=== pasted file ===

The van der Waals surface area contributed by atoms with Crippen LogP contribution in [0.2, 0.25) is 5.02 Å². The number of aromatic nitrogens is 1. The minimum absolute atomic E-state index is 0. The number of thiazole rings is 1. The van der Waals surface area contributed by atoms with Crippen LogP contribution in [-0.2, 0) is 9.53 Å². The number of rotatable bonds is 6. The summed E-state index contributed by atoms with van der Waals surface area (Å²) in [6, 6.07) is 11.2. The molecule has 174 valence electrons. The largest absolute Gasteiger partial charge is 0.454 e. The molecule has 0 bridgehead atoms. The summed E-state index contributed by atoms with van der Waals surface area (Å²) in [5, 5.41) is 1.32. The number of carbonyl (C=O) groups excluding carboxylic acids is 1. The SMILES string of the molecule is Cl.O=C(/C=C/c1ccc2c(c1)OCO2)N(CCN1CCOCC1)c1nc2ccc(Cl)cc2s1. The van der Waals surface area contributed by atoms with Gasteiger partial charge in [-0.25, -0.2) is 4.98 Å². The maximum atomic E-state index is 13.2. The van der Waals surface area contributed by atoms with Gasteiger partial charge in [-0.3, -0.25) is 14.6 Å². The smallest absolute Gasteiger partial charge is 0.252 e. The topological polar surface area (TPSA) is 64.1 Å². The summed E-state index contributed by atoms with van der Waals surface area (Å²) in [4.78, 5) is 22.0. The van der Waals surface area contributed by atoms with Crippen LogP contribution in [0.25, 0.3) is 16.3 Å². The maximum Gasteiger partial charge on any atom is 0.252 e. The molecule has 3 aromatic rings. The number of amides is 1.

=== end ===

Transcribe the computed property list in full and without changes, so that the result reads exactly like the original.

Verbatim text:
The van der Waals surface area contributed by atoms with Crippen LogP contribution in [0.2, 0.25) is 5.02 Å². The number of aromatic nitrogens is 1. The minimum absolute atomic E-state index is 0. The number of thiazole rings is 1. The van der Waals surface area contributed by atoms with Crippen LogP contribution in [-0.2, 0) is 9.53 Å². The number of rotatable bonds is 6. The summed E-state index contributed by atoms with van der Waals surface area (Å²) in [6, 6.07) is 11.2. The molecule has 174 valence electrons. The largest absolute Gasteiger partial charge is 0.454 e. The molecule has 0 bridgehead atoms. The summed E-state index contributed by atoms with van der Waals surface area (Å²) in [5, 5.41) is 1.32. The number of carbonyl (C=O) groups excluding carboxylic acids is 1. The SMILES string of the molecule is Cl.O=C(/C=C/c1ccc2c(c1)OCO2)N(CCN1CCOCC1)c1nc2ccc(Cl)cc2s1. The van der Waals surface area contributed by atoms with Gasteiger partial charge in [-0.25, -0.2) is 4.98 Å². The maximum atomic E-state index is 13.2. The van der Waals surface area contributed by atoms with Gasteiger partial charge in [-0.3, -0.25) is 14.6 Å². The smallest absolute Gasteiger partial charge is 0.252 e. The topological polar surface area (TPSA) is 64.1 Å². The summed E-state index contributed by atoms with van der Waals surface area (Å²) in [4.78, 5) is 22.0. The van der Waals surface area contributed by atoms with Crippen LogP contribution in [0.25, 0.3) is 16.3 Å². The maximum Gasteiger partial charge on any atom is 0.252 e. The molecule has 3 aromatic rings. The number of amides is 1.